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Nuer Koo offers tasty and authentic Thai beef noodle soup... in a shopping mall. — Pictures by CK LimNuer Koo offers tasty and authentic Thai beef noodle soup... in a shopping mall. — Pictures by CK LimBANGKOK, March 6 — For really tasty and authentic Thai beef noodle soup, you have to  track down the dingy kui tio (flat rice noodles) stalls by the roadside, replete with tuk-tuk smog, right? Wrong. In fact, the best Thai beef noodle soup I’ve had in Bangkok wasn’t alongside a sketchy, crowded soi (street) but inside a luxurious (albeit still crowded) shopping mall!

Located on the fourth floor of Siam Paragon, one of Bangkok’s most prestigious shopping hubs, Nuer Koo is a corner noodle shop by the escalator, not even quite a full-fledged restaurant. A large statue of a black cow takes centrestage, the only obvious hint to the passing rush of mall-goers that this sparsely-decorated space offers anything remotely beefy.

The feature wall of blue and white china plates.The feature wall of blue and white china plates.Indeed, the ambience of the shop is more minimalist Scandinavian with wooden furniture in various shades of blonde. Aside from the black cow, the only nod to its Asian offerings is the feature wall of china plates — a veritable sea of blue and white — next to the kitchen.

Nuer Koo (pronounced “nua kooh”) means “soulmate” in Thai but is also a play on the word for beef. Evidently the owners — a group of friends hailing from three different families: Surachanee and Suraparp Limatibul; Phongwarut, Phongpisit and Tirawan Pangsrivongse; and Prae and Pumi Sarasin — believe the right soulmate will add flavour to one’s life... and that “soulmate” is beef, of course.

How Nuer Koo takes the beef noodle soup concept further is by focusing on premium cuts of meat and a rich, slow-boiled broth. Imagine sublime Bangkok street food levelled up with higher quality ingredients (not to mention better hygiene).

The beef broth goes best with flat, wide kui tio noodles (left). Silky-tender Japanese Kobe beef (right).The beef broth goes best with flat, wide kui tio noodles (left). Silky-tender Japanese Kobe beef (right).Now, serving street food in shopping malls and high-end hotels is hardly a new phenomenon but any fan of “hawker cuisine” will tell you that the sanitised copy often pales in comparison with the original. Simply put, street food taken out of the streets lack soul.

Where Thai beef noodle soup is concerned, the taste test naturally lies in the soup. Too many restaurants serve noodles in a bland, tasteless broth. Others add MSG to the broth to make it more flavourful but this is a cheat that has poor returns after the meals (expect to down copious glasses of water).

Not so here. At Nuer Koo, the soup is slowly boiled over long hours to produce a well-rounded flavour yet retain a bright colour. The original broth, an aromatic clear soup, that is beefy yet light on the palate. For hardcore lovers of beef, the bone marrow beef broth is more intense in flavour thanks to a bone marrow reduction blended with a secret savoury sauce.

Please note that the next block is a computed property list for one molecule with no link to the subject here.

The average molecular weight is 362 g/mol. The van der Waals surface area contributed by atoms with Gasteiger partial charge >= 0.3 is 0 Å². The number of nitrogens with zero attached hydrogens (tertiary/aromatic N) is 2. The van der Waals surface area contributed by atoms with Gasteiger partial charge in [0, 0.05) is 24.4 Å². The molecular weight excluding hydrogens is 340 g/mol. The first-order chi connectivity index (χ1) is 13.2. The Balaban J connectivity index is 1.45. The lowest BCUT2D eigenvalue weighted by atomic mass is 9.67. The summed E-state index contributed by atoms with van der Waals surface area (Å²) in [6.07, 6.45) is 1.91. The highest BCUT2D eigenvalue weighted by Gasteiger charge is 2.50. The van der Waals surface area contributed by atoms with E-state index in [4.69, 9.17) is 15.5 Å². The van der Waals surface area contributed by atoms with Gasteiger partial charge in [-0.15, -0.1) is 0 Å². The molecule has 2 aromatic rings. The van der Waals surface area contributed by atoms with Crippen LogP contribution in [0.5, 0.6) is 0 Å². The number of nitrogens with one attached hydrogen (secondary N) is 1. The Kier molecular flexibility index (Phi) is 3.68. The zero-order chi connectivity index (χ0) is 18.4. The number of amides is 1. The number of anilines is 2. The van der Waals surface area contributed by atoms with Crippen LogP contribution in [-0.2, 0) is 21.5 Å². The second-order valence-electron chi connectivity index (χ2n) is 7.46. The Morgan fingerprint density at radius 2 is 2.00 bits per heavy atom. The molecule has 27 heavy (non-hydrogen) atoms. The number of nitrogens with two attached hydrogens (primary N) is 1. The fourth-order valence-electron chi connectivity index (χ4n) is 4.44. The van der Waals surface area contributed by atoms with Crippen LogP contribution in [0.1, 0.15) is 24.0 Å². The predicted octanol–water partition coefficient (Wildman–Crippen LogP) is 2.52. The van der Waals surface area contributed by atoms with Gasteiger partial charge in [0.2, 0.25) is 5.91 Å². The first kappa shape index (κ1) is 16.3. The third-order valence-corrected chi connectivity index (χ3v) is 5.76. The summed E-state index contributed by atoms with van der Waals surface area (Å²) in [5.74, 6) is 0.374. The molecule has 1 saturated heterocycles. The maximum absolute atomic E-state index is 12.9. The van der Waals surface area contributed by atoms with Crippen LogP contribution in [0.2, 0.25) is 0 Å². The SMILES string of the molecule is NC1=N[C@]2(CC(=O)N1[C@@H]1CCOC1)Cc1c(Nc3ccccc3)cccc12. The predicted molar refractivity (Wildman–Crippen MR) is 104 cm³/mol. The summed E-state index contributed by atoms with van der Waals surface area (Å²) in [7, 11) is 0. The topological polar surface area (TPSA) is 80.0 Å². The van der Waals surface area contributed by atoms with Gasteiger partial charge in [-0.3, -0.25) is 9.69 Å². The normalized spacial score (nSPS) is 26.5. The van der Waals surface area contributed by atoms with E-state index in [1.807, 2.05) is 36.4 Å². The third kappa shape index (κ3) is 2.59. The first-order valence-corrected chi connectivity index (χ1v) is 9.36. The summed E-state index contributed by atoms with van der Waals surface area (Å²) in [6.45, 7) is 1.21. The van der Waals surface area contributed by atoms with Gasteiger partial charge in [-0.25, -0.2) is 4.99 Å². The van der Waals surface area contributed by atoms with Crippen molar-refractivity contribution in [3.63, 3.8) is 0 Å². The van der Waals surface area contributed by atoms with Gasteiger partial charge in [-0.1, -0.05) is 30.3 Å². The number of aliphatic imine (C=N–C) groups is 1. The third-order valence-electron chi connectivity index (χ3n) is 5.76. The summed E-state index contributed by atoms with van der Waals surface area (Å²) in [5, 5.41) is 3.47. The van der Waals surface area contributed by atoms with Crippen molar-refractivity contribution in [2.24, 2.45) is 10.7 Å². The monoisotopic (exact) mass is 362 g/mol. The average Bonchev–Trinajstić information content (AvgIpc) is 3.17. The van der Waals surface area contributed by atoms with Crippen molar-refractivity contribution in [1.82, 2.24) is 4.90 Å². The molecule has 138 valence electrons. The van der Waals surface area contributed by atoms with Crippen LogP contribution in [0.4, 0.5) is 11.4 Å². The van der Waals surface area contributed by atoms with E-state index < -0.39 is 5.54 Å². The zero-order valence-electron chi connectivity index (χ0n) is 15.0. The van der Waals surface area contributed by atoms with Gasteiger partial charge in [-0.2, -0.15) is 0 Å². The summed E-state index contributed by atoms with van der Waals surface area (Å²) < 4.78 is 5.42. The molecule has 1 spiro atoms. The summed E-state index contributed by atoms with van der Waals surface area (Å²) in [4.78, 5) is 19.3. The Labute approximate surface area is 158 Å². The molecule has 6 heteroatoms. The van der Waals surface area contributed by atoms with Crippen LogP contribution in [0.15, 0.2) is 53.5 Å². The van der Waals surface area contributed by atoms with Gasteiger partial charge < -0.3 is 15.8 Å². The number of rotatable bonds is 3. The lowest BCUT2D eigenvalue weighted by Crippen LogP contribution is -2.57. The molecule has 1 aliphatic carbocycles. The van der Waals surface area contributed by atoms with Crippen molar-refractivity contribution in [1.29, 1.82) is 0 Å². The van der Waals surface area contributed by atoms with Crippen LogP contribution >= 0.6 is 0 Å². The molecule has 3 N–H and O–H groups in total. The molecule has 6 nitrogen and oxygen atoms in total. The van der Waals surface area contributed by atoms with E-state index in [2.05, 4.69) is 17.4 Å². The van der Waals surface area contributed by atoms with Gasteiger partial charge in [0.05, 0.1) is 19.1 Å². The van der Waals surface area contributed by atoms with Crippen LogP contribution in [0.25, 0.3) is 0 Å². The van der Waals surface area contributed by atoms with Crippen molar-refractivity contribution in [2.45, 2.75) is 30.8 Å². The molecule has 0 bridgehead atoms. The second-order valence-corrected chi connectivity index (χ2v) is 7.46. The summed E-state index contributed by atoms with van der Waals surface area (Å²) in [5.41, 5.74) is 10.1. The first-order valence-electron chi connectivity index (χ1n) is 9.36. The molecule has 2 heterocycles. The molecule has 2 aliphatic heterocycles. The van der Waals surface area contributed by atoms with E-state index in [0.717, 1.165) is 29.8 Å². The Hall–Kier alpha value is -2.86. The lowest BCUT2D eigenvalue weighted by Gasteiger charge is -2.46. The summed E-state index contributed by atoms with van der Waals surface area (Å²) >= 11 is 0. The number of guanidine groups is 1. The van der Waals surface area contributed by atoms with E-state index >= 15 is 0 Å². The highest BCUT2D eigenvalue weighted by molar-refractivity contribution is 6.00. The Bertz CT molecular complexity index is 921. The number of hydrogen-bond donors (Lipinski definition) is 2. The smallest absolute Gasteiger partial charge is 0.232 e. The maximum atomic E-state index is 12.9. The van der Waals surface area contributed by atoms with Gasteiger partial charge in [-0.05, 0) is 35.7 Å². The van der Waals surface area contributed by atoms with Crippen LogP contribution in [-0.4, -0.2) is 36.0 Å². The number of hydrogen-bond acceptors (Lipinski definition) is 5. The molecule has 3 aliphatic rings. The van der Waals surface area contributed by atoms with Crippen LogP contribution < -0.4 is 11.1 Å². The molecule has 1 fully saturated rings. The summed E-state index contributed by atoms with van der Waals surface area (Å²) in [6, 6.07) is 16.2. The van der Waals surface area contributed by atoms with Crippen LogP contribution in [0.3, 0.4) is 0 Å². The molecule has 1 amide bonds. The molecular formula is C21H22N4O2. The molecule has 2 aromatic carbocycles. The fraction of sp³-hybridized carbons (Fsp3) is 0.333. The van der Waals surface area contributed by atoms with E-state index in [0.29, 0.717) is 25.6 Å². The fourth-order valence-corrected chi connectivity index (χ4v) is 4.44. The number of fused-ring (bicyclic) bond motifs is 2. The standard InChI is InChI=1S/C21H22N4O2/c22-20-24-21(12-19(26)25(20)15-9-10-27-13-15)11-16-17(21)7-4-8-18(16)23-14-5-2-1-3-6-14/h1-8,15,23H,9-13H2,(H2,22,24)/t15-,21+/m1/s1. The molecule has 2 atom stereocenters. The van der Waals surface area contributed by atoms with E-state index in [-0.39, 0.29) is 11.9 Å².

Beef broth with sliced Australian Wagyu beef (left). Nuer Koo’s pork noodle soup, with sliced pork, minced pork and even pork innards (right).Beef broth with sliced Australian Wagyu beef (left). Nuer Koo’s pork noodle soup, with sliced pork, minced pork and even pork innards (right).Both types of soup are served with noodles of choice (either the flat, wide kui tio noodles or sen mee, a type of rice vermicelli), slices of nuea pueay (beef stewed till it is tender), bouncy beef meatballs, beef tendon, bean sprouts and chopped spring onions.

Those who are carb-phobic will delight in bowls of pure sliced beef in this rich beef broth. No noodles needed. Nuer Koo offers six types of beef cuts: sirloin, shoulder, under-rib, rib eye, Australian Wagyu and Japanese Kobe. Naturally, the different grades of meat vary in pricing: from a pleasing 235 baht for the shoulder cut to 950 baht for imported Kobe beef.

Steamed tofu stuffed with minced pork (left). Dip the pieces of beef or pork in this spicy chilli-vinegar paste made from pounded dried chillies (right).Steamed tofu stuffed with minced pork (left). Dip the pieces of beef or pork in this spicy chilli-vinegar paste made from pounded dried chillies (right).If you enjoy decent marbling and that silky, melt-in-the-mouth texture, then consider splurging for the premium selections of either Wagyu or Kobe. You won’t regret it.

Nuer Koo also serves a clear pork noodle soup, brimming with all manner of porky goodness — sliced, minced and even the innards. Upgrade to a bowl of kui tio moo dam, made with Japanese Kurobuta pork, for another decadent hit.

The usual condiments abound, such as fish sauce and ground peanuts, but the most addictive has to be a spicy chilli-vinegar paste made from pounded dried chillies; the perfect dip for the barely-cooked strips of beef and pork.

Too full for more? Ah, but other dishes — smaller, bite-sized treats — await discovery during repeat visits. Fish balls (luuk chin plaa) are firm and sweet, made with the freshest catch from Phuket. There are fragrant deep-fried Chinese chive cakes, crispy tofu skin and my personal favourite, steamed tofu stuffed with minced pork, just like the way Grandma made it.

However many times you drop by Nuer Koo though, no visit is complete without a bowl or two of that luscious beef broth that’s good to the last drop. It’s official: this is a bowl with soul.

Nuer Koo
Level 4, Siam Paragon, 991 Rama I Rd, Pathum Wan, Bangkok, Thailand
Open daily 11am – 9:30pm

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